Hands-on Soybean Management Workshop

Tony Nye - OSU Extension

A final reminder that we still have a few seats left for the upcoming Soybean Management Workshop. This will be an excellent workshop to consider attending if you are looking for ways to maximize soybean yield and profit. This a tremendous workshop to sharpen your production skills with lots of hands-on sessions looking at pests and disease. It is open to producers and agricultural professionals. Our workshop is scheduled for Tuesday, February 9, 2016 at Clinton County Extension Community Room, 111 S. Nelson Ave., Wilmington.

The workshop goes from 9 a.m. to 4 p.m. Topics and speakers include:

1. Soybean Management – Row Width, Seeding Rates, and Yield Components by Dr. Laura Lindsey

2. Soybean Fertility – Updating the Tri-State Fertility Recommendations by Dr. Steve Culman

3. Soybean Insect Management – Late Season Pests and Seed Treatments by Dr. Andy Michel

4. Soybean Disease – Seed Treatments and Soybean Cyst Nematode – Managing the Unseen by Dr. Anne Dorrance

5. Local Update

The cost of the workshop is $70 per person. Lunch will be provided. The following publications will be provided to all participants:

1. Ohio Agronomy Guide

2. 2016 Ohio, Indiana, and Illinois Weed Control Guide

3. Corn, Soybean, Wheat, and Alfalfa Field Guide

4. Profitable Soybean Disease Management Guide

5. Control of Insect Pests of Field Crops

Space is limited for the workshop. Advanced registration is due by February 4th for this workshop. To register for Clinton County workshop contact Tony Nye at nye.1@osu.edu or 937-382-0901. Commercial and private Pesticide Credits and CCA and CEU credits will be available for the workshop.

Weather has been a topic of discussion in many of the meetings I have been in recent weeks. We should feel pretty good considering we dodged a snowstorm “bullet” over a week ago.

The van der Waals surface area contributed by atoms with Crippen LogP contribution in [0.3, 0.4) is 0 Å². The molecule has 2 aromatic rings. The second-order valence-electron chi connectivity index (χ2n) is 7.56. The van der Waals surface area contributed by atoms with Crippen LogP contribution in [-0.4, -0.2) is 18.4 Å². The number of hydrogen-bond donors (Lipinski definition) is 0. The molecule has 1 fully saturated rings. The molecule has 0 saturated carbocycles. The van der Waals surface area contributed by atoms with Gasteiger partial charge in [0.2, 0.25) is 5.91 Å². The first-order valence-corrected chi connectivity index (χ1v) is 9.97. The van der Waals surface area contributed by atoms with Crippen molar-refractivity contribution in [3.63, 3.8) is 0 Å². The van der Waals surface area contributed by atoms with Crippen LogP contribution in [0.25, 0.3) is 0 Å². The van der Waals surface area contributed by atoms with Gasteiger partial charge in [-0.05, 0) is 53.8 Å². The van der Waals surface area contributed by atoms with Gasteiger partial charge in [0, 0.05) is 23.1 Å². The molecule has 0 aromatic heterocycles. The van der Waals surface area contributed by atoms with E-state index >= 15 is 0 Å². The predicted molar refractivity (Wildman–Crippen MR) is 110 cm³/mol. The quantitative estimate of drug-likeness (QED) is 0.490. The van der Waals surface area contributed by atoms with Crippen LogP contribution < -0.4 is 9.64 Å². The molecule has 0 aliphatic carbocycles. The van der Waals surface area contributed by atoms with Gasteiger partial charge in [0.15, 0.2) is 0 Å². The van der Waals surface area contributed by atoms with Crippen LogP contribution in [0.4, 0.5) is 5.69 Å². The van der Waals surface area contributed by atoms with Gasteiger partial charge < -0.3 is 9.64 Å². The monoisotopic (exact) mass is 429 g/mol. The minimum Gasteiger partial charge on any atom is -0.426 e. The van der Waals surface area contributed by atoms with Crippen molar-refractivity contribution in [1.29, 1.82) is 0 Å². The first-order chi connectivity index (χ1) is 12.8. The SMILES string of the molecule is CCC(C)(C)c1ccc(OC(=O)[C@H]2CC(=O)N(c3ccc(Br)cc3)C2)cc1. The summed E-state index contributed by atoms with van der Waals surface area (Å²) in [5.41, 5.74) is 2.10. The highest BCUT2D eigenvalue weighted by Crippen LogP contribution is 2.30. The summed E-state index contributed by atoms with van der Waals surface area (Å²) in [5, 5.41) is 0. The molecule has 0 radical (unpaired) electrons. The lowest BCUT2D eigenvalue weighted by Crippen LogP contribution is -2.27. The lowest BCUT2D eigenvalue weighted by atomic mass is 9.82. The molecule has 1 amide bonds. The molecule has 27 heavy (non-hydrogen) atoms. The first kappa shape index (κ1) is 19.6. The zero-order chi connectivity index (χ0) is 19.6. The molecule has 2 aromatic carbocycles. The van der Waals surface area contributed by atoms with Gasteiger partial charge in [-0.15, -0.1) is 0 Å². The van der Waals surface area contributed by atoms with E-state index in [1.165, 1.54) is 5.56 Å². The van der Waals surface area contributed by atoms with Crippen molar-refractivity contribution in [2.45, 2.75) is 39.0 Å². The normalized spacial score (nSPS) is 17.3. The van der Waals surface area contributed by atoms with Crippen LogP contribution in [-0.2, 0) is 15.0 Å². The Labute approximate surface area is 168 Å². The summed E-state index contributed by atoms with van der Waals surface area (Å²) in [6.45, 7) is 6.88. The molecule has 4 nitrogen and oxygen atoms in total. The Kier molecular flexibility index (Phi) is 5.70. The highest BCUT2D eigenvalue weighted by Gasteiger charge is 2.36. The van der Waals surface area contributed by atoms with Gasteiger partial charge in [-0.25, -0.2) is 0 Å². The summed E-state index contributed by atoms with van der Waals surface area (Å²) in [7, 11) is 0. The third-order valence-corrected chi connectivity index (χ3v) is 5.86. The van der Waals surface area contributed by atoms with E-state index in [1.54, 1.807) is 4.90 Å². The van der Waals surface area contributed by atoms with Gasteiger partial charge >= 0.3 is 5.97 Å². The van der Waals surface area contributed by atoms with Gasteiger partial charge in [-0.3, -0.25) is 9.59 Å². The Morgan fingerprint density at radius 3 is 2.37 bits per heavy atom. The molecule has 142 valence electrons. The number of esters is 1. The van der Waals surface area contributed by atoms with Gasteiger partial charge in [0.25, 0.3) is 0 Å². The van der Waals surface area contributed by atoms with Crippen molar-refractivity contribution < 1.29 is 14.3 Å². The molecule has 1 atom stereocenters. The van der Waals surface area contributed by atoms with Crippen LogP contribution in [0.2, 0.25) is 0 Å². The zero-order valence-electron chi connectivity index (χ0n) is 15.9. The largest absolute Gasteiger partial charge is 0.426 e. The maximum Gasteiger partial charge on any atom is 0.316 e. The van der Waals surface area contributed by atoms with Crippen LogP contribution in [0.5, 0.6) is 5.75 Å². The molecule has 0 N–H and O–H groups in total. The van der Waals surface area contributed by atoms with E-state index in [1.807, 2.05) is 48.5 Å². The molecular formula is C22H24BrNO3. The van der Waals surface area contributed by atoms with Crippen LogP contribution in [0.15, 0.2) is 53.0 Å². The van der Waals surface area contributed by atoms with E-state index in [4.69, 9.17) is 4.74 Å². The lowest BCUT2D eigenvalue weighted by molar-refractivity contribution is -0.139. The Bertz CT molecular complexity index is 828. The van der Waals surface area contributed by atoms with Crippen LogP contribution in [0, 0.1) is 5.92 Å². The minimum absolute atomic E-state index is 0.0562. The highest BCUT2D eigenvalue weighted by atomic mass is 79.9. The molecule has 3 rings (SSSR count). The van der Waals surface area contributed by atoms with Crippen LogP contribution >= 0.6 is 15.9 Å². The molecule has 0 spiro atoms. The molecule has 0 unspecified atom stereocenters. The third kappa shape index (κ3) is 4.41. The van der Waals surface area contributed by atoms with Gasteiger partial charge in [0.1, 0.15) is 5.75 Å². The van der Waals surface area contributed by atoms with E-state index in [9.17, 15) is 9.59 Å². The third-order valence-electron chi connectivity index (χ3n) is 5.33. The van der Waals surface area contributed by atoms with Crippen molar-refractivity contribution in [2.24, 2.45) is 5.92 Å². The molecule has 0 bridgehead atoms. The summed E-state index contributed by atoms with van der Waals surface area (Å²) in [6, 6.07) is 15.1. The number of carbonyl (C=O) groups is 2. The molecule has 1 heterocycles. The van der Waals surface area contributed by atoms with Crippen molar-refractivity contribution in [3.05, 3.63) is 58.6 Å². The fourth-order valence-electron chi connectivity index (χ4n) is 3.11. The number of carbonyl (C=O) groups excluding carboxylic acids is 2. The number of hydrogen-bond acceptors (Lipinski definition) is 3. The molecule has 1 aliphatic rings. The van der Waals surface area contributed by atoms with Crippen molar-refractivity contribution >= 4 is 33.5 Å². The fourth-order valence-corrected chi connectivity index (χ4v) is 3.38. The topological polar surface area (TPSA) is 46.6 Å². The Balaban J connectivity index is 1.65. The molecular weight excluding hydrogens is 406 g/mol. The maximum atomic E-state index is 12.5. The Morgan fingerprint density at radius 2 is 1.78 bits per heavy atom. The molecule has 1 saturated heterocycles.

So what do the experts think as we move forward? According to Jim Noel, NOAA/NWS/Ohio River Forecast Center, after our record warm December, colder weather as we all know returned to Ohio and surrounding areas for January with temperatures in January running just below normal.

The headlines surround a strong El Nino in the Pacific Ocean. This looks to be the strongest on near-term record. Most of the data suggests this El Nino is similar to the winters of 1957-58, 1982-83 and 1991-92 and like, but with some differences, the 1997-98 winter. El Nino is only one of many things affecting the weather pattern but it has its strongest influence on our weather from January into March.

The big challenge for the upcoming planting and growing season is the rapid decline in El Nino (warming of the central and eastern equatorial Pacific Ocean) toward a possible La Nina (cooling). This rapid change could result in reduced forecast skill once it gets going this spring and summer.

Short-term into first half of February, Noel and others expect a pattern change toward warmer and slightly wetter conditions into the first half of February. This will likely result in rain events versus snow events though some minor snows are possible.

Second half of February into March, they expect a warmer and drier than normal pattern across the area. There is some risk of normal precipitation though.

Here is the catch for our spring weather; the experts suggest there is uncertainty for spring with transition away from El Nino. Most indications are for a bit warmer and drier than normal. If that transition does not happen as fast away from El Nino it could turn to a slightly wetter and cooler pattern so weather forecasting confidence is low past March.

Stay tuned because they are hopeful we should know more about this in the next 2-4 weeks.

You can keep up on all of this at the NOAA/NWS/Ohio River Forecast Center Seasonal Briefing Page at: http://w2.weather.gov/ohrfc/SeasonalBriefing

Tony Nye is the state coordinator for the Ohio State University Extension Small Farm Program and has been an OSU Extension Educator for agriculture and natural resources for 28 years, currently serving Clinton County and the Miami Valley EERA.


Tony Nye

OSU Extension